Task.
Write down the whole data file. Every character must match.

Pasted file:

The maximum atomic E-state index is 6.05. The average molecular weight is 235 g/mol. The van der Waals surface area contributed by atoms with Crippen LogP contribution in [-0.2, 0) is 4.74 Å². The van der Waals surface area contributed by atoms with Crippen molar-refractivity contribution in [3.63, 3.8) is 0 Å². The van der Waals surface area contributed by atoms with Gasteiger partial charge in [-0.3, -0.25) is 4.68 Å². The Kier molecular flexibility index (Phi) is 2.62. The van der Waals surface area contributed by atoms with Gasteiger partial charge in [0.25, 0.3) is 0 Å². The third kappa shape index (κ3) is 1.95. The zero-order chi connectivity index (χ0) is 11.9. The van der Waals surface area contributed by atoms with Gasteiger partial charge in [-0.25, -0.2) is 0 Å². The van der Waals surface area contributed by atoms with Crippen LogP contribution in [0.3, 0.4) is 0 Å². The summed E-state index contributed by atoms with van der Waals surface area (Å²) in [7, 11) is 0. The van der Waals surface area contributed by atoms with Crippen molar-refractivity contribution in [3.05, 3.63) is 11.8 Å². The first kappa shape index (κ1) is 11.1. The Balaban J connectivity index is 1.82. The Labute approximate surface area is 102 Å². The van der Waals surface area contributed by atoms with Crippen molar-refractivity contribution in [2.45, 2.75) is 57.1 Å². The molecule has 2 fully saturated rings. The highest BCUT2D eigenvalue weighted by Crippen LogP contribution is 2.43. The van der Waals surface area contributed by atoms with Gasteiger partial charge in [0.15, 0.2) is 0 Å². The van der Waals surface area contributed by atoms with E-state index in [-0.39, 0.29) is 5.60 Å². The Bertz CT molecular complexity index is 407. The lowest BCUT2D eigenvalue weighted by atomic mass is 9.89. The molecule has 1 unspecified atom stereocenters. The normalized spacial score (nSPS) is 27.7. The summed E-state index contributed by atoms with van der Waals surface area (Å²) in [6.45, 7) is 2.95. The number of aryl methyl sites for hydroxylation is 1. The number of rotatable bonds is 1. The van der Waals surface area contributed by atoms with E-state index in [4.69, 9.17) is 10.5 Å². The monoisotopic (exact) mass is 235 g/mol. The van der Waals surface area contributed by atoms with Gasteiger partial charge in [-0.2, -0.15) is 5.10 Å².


The maximum atomic E-state index is 6.05. The average molecular weight is 235 g/mol. The van der Waals surface area contributed by atoms with Crippen LogP contribution in [-0.2, 0) is 4.74 Å². The van der Waals surface area contributed by atoms with Crippen molar-refractivity contribution in [3.63, 3.8) is 0 Å². The van der Waals surface area contributed by atoms with Gasteiger partial charge in [-0.3, -0.25) is 4.68 Å². The Kier molecular flexibility index (Phi) is 2.62. The van der Waals surface area contributed by atoms with Gasteiger partial charge in [0.25, 0.3) is 0 Å². The third kappa shape index (κ3) is 1.95. The zero-order chi connectivity index (χ0) is 11.9. The van der Waals surface area contributed by atoms with Gasteiger partial charge in [-0.25, -0.2) is 0 Å². The van der Waals surface area contributed by atoms with Crippen LogP contribution in [0.3, 0.4) is 0 Å². The summed E-state index contributed by atoms with van der Waals surface area (Å²) in [7, 11) is 0. The van der Waals surface area contributed by atoms with Crippen molar-refractivity contribution in [3.05, 3.63) is 11.8 Å². The first kappa shape index (κ1) is 11.1. The Balaban J connectivity index is 1.82. The Labute approximate surface area is 102 Å². The van der Waals surface area contributed by atoms with Crippen molar-refractivity contribution in [2.45, 2.75) is 57.1 Å². The molecule has 2 fully saturated rings. The highest BCUT2D eigenvalue weighted by Crippen LogP contribution is 2.43. The van der Waals surface area contributed by atoms with Gasteiger partial charge in [0.15, 0.2) is 0 Å². The van der Waals surface area contributed by atoms with E-state index in [-0.39, 0.29) is 5.60 Å². The Bertz CT molecular complexity index is 407. The lowest BCUT2D eigenvalue weighted by atomic mass is 9.89. The molecule has 1 unspecified atom stereocenters. The normalized spacial score (nSPS) is 27.7. The summed E-state index contributed by atoms with van der Waals surface area (Å²) in [6.45, 7) is 2.95. The number of aryl methyl sites for hydroxylation is 1. The number of rotatable bonds is 1. The van der Waals surface area contributed by atoms with E-state index in [4.69, 9.17) is 10.5 Å². The monoisotopic (exact) mass is 235 g/mol. The van der Waals surface area contributed by atoms with Gasteiger partial charge in [-0.2, -0.15) is 5.10 Å².